Cathy Brett’s Who Killed JoJo? had already achieved significant critical renown this year before even a single page of it had been published. Brett’s debut graphic-novel-in-progress was shortlisted for both the Laydeez do Comics Prize (third left above) and the Myriad First Graphic Novel Competition earlier this year. When I interviewed her about that Laydeez recognition back in March she told me “I’ve known comic artists who are working in children’s books and I’ve always wanted to be part of what I’ve thought was a community of comic artists. It feels like and invitation and a stamp of approval.”
Those of you who have been reading this column for many years here at Broken Frontier will be aware that I always recommend getting a chapter of a larger work out there in self-published format to ensure its profile is raised and the project gets some early critical feedback. Like fellow Laydeez shortlisted artist Emma Burleigh (My Other Mother, My Other Self) Brett recently released the first instalment of the story as Book 1, subtitled ‘Road to Nowhere’, which debuted earlier this month at the Bristol Comic and Zine Fair.
Referencing the events of 1985 but mostly set some thirty years later in 2015, Who Killed JoJo? is a murder mystery with a morbidly supernatural twist. It focuses on Tom and Tilda, two teens dragged along to the funeral of one of their respective parent’s childhood friends. Gradually the pair begin to piece together the links between their mother and father’s group of pals three decades before and the local legend of a young murdered woman named JoJo, whose ghost supposedly exacted a fitting revenge on her murderer Ed. But will they also discover that the secrets of the past should have stayed buried?
What instantly strikes the reader about Who Killed JoJo? is what an assured and confident piece of visual storytelling it is. With its Halloween setting it’s a perfect seasonal buy, of course, but its eerieness is much wider-ranging. The comic makes use of parallel narratives that allow us to unearth the mystery along with Tilda and Tom but also to see events from the unique perspective of the ghost of “Ed” who sits between the panels or just off the page, adding extra cutting commentary on events from his viewpoint as a professed wrongly accused player in the story.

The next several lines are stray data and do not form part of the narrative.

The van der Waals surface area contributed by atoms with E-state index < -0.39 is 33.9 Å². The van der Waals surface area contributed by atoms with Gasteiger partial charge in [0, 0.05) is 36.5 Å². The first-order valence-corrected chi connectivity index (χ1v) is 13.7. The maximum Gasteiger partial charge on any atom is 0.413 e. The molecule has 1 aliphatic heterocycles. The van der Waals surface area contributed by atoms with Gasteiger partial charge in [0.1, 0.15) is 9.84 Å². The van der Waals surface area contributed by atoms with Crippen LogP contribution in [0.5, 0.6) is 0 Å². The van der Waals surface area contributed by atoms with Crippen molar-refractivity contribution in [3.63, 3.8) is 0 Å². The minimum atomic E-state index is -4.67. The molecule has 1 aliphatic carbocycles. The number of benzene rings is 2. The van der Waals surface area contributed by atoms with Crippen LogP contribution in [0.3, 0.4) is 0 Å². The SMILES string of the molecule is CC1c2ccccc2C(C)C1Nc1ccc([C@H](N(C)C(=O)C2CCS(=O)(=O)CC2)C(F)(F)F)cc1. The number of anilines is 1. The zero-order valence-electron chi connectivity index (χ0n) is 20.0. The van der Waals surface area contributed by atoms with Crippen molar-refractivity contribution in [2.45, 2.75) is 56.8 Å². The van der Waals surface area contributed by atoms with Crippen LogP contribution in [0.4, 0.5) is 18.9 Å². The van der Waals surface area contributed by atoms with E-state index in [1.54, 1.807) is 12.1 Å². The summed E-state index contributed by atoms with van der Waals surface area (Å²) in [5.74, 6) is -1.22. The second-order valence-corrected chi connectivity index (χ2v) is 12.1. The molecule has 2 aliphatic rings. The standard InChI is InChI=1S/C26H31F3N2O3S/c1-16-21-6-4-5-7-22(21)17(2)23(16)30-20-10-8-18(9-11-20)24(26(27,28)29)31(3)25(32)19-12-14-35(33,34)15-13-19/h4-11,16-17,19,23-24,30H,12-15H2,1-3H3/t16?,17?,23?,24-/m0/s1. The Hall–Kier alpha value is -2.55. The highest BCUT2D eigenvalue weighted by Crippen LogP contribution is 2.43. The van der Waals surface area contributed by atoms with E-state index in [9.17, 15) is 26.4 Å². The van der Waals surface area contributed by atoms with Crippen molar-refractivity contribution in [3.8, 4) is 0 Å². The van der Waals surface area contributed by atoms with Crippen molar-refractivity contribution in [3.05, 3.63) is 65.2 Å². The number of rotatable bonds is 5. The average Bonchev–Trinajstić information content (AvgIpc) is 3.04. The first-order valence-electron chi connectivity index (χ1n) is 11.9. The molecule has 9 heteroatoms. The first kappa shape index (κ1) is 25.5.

It’s just one of a series of storytelling tricks that Brett uses that are pure comics in construction; presentational devices that could not exist in any other medium and that ensure this debut is such an impressive first foray into the form. Her page constructions echo this. A moment where Tom and Tilda make an intuitive leap of logic and stir up preternatural forces sees panels across a double-page spread chillingly reverberate, and there’s another very effective sequence where we look out of a window at events with individual panes acting as sequential panels to mark the passage of time.
But it’s the creepy presence of Ed throughout, largely seen only by the readers and building to a horrifying crescendo of otherworldly rage, that is the most memorable aspect of this opening part. It’s an unsettling experience that the reader needs to mostly discover for themselves but, suffice to say, the atmosphere is further built up by a selective use of colour that is both moody and visceral and yet subtle and nuanced as well.
Given that this isn’t meant to be read as a serial comic it’s worth noting that much is being introduced here in terms of characters, history and plot that would obviously feel more natural as part of a longer reading experience and this initial chapter may feel a little abrupt in conclusion. But that’s also a mark of what a strong hook it is for the wider work. Brett grabs the audience’s rapt attention in a relatively short number of pages with a mystery that is compelling in both structure and delivery. While its success as a full entity will be contingent on its denouement the early signs are that publishers reading this review should indeed be forming an orderly queue at Brett’s door…
Cathy Brett is also a guest at this month’s Gosh! Comics and Broken Frontier Drink and Draw on Thursday October 25th.